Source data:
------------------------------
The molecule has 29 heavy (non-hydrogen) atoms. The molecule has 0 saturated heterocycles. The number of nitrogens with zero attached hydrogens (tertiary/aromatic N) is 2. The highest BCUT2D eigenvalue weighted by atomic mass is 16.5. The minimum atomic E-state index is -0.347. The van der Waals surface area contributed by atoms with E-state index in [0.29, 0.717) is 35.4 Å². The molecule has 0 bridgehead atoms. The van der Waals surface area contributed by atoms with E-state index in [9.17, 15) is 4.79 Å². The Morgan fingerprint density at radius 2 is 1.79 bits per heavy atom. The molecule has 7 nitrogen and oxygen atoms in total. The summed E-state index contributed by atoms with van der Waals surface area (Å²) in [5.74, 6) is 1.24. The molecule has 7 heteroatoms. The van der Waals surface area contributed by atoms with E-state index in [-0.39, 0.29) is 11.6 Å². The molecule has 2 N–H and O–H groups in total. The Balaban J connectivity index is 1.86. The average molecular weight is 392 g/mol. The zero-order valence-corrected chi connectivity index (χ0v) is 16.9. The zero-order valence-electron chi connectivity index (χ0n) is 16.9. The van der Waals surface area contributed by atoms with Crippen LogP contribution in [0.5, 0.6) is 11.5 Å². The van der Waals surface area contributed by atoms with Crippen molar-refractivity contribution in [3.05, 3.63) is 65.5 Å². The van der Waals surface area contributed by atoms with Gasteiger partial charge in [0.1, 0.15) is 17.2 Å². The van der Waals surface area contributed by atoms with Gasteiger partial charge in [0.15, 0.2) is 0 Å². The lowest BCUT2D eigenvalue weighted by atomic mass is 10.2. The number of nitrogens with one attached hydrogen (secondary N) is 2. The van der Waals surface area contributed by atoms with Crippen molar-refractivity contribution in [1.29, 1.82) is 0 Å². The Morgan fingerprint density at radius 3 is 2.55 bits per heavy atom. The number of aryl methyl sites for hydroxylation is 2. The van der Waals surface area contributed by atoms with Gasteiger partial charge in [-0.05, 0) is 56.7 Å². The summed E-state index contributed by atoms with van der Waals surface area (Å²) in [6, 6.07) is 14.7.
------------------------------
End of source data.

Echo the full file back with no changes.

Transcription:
The molecule has 29 heavy (non-hydrogen) atoms. The molecule has 0 saturated heterocycles. The number of nitrogens with zero attached hydrogens (tertiary/aromatic N) is 2. The highest BCUT2D eigenvalue weighted by atomic mass is 16.5. The minimum atomic E-state index is -0.347. The van der Waals surface area contributed by atoms with E-state index in [0.29, 0.717) is 35.4 Å². The molecule has 0 bridgehead atoms. The van der Waals surface area contributed by atoms with E-state index in [9.17, 15) is 4.79 Å². The Morgan fingerprint density at radius 2 is 1.79 bits per heavy atom. The molecule has 7 nitrogen and oxygen atoms in total. The summed E-state index contributed by atoms with van der Waals surface area (Å²) in [5.74, 6) is 1.24. The molecule has 7 heteroatoms. The van der Waals surface area contributed by atoms with E-state index in [-0.39, 0.29) is 11.6 Å². The molecule has 2 N–H and O–H groups in total. The Balaban J connectivity index is 1.86. The average molecular weight is 392 g/mol. The zero-order valence-corrected chi connectivity index (χ0v) is 16.9. The zero-order valence-electron chi connectivity index (χ0n) is 16.9. The van der Waals surface area contributed by atoms with Crippen LogP contribution in [0.5, 0.6) is 11.5 Å². The van der Waals surface area contributed by atoms with Crippen molar-refractivity contribution in [3.05, 3.63) is 65.5 Å². The van der Waals surface area contributed by atoms with Gasteiger partial charge in [0.1, 0.15) is 17.2 Å². The van der Waals surface area contributed by atoms with Gasteiger partial charge in [0.15, 0.2) is 0 Å². The lowest BCUT2D eigenvalue weighted by atomic mass is 10.2. The number of nitrogens with one attached hydrogen (secondary N) is 2. The van der Waals surface area contributed by atoms with Crippen molar-refractivity contribution in [1.29, 1.82) is 0 Å². The Morgan fingerprint density at radius 3 is 2.55 bits per heavy atom. The number of aryl methyl sites for hydroxylation is 2. The van der Waals surface area contributed by atoms with Gasteiger partial charge in [-0.05, 0) is 56.7 Å². The summed E-state index contributed by atoms with van der Waals surface area (Å²) in [6, 6.07) is 14.7.